2005 Salt Lake City Annual Meeting (October 16–19, 2005)

Paper No. 4
Presentation Time: 2:15 PM


WILSON, Lionel, Environmental Science Lancaster University, Lancaster University, Bailrigg Campus, Lancaster, LA1 4YQ, United Kingdom and HEAD III, James W., Department of Geological Sciences, Brown Univ, Providence, RI 02912, L.Wilson@Lancaster.ac.uk

The location, shape and size of a magma reservoir within a volcanic edifice has a complex relationship with the growth history of the volcano. The depth below the surface to which magma can penetrate from the mantle is controlled by the possible presence of a super-lithostatic pressure in the source region and by the variation with depth of both the magma density and the components of lithostatic stress and strength. All of these are influenced by the planetary gravity, and lithostatic properties are also determined by the density structure and shape of the growing volcanic edifice and thus its constructional history. Magmas exsolve juvenile volatiles as a function of pressure, and those erupted at the surface produce vesicular lava flows or poorly compacted pyroclastic layers. By definition intrusions fail to reach the surface and so exsolve fewer volatiles and emplace denser rocks within the edifice than those erupted at the surface. Thus, a volcano that grows more by intrusion than extrusion, or that forms under a high planetary atmospheric pressure, should on average have denser rocks at a given depth below the surface. This places the depth at which rising magmas are neutrally buoyant closer to the surface and influences the nature (sheet-like or dike-like) of the intrusions.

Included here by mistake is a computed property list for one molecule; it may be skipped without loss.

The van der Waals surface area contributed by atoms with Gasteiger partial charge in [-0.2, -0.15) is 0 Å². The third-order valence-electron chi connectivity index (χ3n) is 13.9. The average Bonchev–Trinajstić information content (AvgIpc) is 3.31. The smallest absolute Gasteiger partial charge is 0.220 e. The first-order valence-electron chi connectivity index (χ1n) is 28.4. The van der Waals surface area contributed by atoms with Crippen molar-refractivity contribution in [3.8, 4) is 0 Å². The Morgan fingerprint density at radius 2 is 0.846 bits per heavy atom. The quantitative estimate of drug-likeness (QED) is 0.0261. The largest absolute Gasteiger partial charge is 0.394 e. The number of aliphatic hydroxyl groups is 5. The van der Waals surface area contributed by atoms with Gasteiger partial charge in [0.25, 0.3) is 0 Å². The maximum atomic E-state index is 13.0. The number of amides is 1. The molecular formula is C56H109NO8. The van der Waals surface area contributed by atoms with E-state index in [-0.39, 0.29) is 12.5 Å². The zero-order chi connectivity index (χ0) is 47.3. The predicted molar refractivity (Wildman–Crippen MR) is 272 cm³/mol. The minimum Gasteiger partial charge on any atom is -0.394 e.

We discuss how studying volcanoes on other planets throws light on these processes. On Venus the high atmospheric pressure greatly reduces gas exsolution from mafic magmas, and as a volcano grows the variation of ambient atmospheric pressure can have detectable consequences for volcano morphology. On Mars the lower gravity makes a large difference to the final vertical extents of magma reservoirs. Low mantle volatile contents characterised ancient eruptions on the Moon and may characterise current eruptions on Io. Given these complications, understanding why the Moon shows almost no evidence for shallow magma reservoirs whereas Io has numerous large calderas is a significant challenge.